It will likely be a month before an official contract is signed between the Paint Creek Joint EMS/Fire District and City of Hillsboro for fire/EMS coverage and the sale of the building Paint Creek currently occupies in Hillsboro, according to Paint Creek Board President Dan Mathews.
Mathews said Paint Creek did not sign an agreement previously proposed by Hillsboro at its Tuesday board meeting, but added, “We have an agreeable agreement between the two of us.”
He said the contract is currently being reviewed by attorneys, and that it will “probably be close to a month” before anything is signed.
But he said he feels both sides are comfortable with the contract.
“We have some legal aspects we need to clarify,” Mathews said. “That’s why the attorneys have it right now.”
Hillsboro Mayor Drew Hastings said he hopes the issue is resolved soon.
“I just think this is a matter that needs to be resolved quickly,” Hastings said. “I have to trust that (Paint Creek) is finally putting it together.”
According to Hastings, the fire house the city currently owns on North East Street will sell to Paint Creek for $720,000, and in exchange, Hillsboro will take ownership of Paint Creek’s former firehouse on Governor Trimble Place.
As previously reported, the proposed agreement says Paint Creek will pay $5,000 per month in rent for the fire station that will be counted toward the purchase price until bonds on the building are mature in 2022 and the deed can be transferred.
In turn, the city will pay Paint Creek $650,000 over each of the next three years, then will become a member of the district at that time.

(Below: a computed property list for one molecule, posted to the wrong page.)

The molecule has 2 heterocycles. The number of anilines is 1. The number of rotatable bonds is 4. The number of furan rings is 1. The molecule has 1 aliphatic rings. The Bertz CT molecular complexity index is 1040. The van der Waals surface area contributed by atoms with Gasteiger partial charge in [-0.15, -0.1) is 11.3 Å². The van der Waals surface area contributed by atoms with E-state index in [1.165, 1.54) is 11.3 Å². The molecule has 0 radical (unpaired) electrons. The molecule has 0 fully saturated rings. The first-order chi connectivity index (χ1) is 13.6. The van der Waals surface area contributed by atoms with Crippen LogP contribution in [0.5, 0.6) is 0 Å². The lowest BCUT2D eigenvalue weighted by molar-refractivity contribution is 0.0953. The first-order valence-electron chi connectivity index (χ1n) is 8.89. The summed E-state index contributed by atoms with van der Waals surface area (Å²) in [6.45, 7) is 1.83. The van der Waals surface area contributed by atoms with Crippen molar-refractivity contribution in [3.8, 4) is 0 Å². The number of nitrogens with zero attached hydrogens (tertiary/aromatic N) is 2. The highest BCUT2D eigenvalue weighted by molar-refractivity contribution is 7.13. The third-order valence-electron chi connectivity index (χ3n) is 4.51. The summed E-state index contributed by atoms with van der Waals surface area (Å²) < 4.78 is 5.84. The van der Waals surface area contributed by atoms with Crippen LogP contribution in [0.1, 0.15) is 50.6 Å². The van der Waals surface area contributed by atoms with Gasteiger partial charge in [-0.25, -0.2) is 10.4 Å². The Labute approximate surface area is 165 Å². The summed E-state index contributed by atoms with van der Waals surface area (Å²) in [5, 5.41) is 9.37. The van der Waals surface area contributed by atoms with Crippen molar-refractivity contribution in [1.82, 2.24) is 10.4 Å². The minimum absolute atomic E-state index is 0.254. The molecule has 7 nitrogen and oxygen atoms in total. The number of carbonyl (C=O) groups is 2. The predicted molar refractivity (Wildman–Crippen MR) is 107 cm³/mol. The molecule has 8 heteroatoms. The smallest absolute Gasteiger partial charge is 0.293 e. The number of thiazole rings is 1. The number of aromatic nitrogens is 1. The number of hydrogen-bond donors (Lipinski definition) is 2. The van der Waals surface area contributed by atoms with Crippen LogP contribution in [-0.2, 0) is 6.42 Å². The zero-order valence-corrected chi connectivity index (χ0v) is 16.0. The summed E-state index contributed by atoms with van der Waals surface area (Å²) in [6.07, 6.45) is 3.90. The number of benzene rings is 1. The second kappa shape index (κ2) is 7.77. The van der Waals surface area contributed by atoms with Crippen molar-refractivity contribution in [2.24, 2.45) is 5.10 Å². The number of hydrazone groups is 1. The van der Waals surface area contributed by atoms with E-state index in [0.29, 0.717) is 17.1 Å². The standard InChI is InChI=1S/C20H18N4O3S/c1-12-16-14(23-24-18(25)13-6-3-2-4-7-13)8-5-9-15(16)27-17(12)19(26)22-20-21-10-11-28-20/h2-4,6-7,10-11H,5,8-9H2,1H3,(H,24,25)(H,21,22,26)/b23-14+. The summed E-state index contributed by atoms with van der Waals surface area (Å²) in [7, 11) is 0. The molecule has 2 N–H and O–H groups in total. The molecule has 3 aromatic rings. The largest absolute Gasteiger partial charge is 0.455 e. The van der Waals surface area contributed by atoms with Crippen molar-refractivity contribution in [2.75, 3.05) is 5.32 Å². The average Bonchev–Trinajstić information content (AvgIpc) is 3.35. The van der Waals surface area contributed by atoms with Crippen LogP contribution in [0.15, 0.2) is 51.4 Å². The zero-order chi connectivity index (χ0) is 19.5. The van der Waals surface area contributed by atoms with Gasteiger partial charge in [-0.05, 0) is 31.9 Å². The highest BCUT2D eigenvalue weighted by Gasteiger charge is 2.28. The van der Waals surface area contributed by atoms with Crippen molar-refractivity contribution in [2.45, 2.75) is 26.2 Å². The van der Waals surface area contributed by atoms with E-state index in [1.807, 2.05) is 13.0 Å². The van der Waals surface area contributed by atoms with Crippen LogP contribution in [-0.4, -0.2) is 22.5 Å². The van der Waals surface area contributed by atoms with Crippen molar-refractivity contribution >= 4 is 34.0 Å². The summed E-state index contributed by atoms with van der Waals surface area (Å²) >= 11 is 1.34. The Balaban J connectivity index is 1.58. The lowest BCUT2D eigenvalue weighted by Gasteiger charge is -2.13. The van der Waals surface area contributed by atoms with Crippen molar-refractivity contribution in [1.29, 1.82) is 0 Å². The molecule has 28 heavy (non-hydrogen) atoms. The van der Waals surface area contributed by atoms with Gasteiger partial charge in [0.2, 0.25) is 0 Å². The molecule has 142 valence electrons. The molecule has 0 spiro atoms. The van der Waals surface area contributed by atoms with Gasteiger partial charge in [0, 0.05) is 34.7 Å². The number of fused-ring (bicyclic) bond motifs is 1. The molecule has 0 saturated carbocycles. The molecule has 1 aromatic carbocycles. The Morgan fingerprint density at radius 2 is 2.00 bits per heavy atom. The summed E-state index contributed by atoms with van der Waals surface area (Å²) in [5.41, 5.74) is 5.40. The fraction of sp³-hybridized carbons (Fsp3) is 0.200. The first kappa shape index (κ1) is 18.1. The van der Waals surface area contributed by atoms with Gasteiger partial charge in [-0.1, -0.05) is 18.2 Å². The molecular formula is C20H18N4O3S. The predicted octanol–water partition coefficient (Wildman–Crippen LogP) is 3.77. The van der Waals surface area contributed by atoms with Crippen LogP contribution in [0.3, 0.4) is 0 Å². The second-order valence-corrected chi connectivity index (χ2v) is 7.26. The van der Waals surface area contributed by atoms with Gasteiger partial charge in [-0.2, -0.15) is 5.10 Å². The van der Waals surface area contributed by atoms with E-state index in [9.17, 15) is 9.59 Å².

As previously reported, a problem with the North East Street station’s deed threw a wrench in ongoing negotiations for the property sale, and when the city took the property off the market in an apparent bargaining move, Paint Creek withdrew a standing offer for Hillsboro to join the district as a member, demanding that Hillsboro sell it the property.
So, while Hillsboro City Council voted unanimously last month to join the district, both parties found themselves at an impasse pending a resolution to real estate negotiations.
Hastings said the $650,000 annual payments are “actually pretty darn close to the millage equivalent” Hillsboro residents will be asked to pay when, and if, the city actually becomes a member of the district.
Hillsboro was paying the district roughly $570,000 per year for fire coverage before that contract expired at the end of last year.
As previously reported, if Hillsboro joins the district, a 5.5-mill property tax will automatically be put in place. According to Highland County Auditor Bill Fawley, agricultural and residential properties would pay the equivalent of 4.8 mills, and the estimated yearly tax is $151.20 per $100,000 of valuation.
Reach Jeff Gilliland at 937-402-2522.